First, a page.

When I first started speaking and writing, I traveled to more than 60 events in a single year. It exhausted me. Friends in the industry told me this type of travel was essential, but I believed I could find a better way to grow my business. I chose to ignore the naysayers. I made a plan to cut travel by over 90% and within a year and a half, I was sleeping in my own bed almost every single night.
My friends were thinking small. We all do this. We let limits dictate our dreams. In the case of constant travel, I’m thankful I knew how to think big—even when others stated their disbelief.
In a previous post, I defined three steps to start thinking big. Below, you’ll find four more tried-and-true steps to keep thinking big.
Step 1. Outline what would have to be true.
It may be difficult to lay out the path from goal origin to goal achievement. Don’t give up. Simply ask yourself, “What would have to be true for me to achieve this dream?”
To drastically reduce my time away from home but maintain a profitable business, I needed to keep traveling for 18 months. This time would allow me to build new revenue streams and narrow my focus to local speaking engagements. By introducing new services and products, my team and I filled the gap left from conferences and events. Outlining what would have to be true made the goal attainable.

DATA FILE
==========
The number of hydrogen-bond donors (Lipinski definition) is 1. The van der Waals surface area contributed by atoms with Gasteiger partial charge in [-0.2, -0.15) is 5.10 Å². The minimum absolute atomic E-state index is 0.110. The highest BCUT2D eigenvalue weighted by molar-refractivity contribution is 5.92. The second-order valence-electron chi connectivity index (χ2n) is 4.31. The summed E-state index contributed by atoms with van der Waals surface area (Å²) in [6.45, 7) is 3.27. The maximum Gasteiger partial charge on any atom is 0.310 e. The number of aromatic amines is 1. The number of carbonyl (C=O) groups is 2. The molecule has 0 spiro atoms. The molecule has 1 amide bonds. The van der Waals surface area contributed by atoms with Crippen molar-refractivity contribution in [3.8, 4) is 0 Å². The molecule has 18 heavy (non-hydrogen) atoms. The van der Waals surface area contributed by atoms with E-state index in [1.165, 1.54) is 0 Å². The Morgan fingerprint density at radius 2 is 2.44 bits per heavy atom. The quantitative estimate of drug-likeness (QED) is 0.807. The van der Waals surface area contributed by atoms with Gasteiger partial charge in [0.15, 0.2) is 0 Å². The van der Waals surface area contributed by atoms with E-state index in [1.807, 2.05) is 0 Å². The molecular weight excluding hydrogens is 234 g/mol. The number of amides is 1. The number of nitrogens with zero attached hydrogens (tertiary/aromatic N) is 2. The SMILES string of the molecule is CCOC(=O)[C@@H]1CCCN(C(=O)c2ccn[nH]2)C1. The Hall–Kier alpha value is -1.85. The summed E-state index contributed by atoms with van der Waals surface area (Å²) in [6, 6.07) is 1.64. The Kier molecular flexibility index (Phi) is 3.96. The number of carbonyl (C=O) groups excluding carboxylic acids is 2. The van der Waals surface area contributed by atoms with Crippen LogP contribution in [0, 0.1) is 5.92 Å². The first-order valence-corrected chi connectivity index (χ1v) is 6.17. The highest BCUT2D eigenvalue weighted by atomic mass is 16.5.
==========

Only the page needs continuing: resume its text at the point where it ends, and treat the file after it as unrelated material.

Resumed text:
Step 2. Decide what you can do to affect the outcome.
Once you know what must be true to reach your dream, you can start checking off tasks. Focus on specific, daily actions.
Imagine you’re driving on an unlit road in the dead of night. It’s pitch-black outside except for your headlights. You can’t see everything, but you can see enough to keep moving forward.
This is how progress happens. Don’t overcomplicate it. Think about what’s next and go do it.
Step 3. Set a deadline.
To transform a dream into a reachable goal, you need to set a deadline. This will provide accountability. If you feel your hair raising at the mention of a deadline, rest assured this is the part everyone resists.
When do you plan to deliver on the goal? It could be by year-end (December 31) or it could be more near-term (October 15). It can feel risky to commit to a specific time, but without an end date, you will never get there. A goal without a date is just a dream.
Step 4. Review your goals daily.
When you lose visibility on your goals, your dream dies. Most ideas don’t simply fail. They get buried in the busyness of day-to-day life.
Incorporate a goal review into your daily ritual to stay focused on what you want most. I follow the system we developed in Your Best Year Ever. I have 10 to 12 goals for the year and 2 to 3 for the quarter. I review those on a daily basis.
This process reveals daily opportunities to move in the direction of each goal. Daily actions may be as simple as sending a text, scheduling a call, or writing an email.
When you lose visibility on your goals, your dream dies.